The Impact of Using Code Alternation in Teaching Life Science to English First Additional Language learners in South African Schools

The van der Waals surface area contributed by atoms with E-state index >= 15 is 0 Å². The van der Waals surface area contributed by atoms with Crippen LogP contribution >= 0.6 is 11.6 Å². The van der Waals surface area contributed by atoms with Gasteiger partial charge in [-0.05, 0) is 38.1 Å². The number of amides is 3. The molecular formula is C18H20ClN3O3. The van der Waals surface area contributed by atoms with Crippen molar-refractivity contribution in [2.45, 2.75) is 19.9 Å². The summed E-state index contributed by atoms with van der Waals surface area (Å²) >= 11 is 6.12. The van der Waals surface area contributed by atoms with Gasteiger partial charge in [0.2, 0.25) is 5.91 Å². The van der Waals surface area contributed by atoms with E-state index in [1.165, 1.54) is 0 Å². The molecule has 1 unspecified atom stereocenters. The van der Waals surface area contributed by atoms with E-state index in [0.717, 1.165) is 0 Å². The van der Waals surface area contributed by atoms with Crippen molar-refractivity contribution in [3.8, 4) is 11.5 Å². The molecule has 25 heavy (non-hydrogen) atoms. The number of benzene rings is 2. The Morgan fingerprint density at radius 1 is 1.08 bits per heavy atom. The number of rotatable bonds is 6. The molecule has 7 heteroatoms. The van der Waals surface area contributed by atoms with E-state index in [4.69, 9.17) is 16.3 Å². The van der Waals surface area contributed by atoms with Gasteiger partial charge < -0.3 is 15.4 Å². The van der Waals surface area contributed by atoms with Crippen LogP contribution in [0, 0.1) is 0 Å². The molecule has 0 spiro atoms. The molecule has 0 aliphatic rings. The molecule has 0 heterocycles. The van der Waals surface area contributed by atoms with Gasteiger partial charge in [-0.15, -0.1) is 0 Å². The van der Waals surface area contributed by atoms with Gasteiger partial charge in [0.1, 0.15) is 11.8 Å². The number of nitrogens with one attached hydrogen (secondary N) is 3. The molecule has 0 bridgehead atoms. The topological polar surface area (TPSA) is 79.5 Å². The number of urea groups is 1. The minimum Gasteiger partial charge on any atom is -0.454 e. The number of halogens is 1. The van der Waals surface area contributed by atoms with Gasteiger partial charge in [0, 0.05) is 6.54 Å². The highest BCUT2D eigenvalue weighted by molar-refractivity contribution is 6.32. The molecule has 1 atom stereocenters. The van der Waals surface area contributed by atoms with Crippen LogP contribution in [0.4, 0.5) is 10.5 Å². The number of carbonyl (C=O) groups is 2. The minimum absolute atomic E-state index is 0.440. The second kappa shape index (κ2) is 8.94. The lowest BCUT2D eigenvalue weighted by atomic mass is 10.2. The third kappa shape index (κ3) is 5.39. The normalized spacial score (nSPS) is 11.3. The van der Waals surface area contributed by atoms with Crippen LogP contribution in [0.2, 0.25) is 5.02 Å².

The study aimed at investigating the extent to which English is used as a medium of teaching and learning Life Sciences in a South African rural high school. As the government has given recognition to the country’s multilingual, multi-ethnic and multicultural composition, School Governing Bodies are mandated to choose any of the eleven official languages as a medium of instruction (RSA, Act 108 of 1996), but the power of deciding which language to use as a medium of instruction has been taken by teachers to shield their own shortcomings. To be able to explore and understand the prevailing situation, the researchers employed a qualitative design which translated into researchers observing classes, evaluating learners’ written texts and interviewing the teachers as methods of collecting data. The findings are that: first, learners’ and teachers’ proficiency levels in English are very low, as such, the English language is not a pivot of learning and teaching in the South African education system. This emanates from the fact that although in theory the majority of the South African schools have adopted English as a medium of instruction, in practice, this is far from the truth as teachers employ code alternation in the form of code switching, code mixing and sentence translation as viable means of scaffolding the learning of content subjects.
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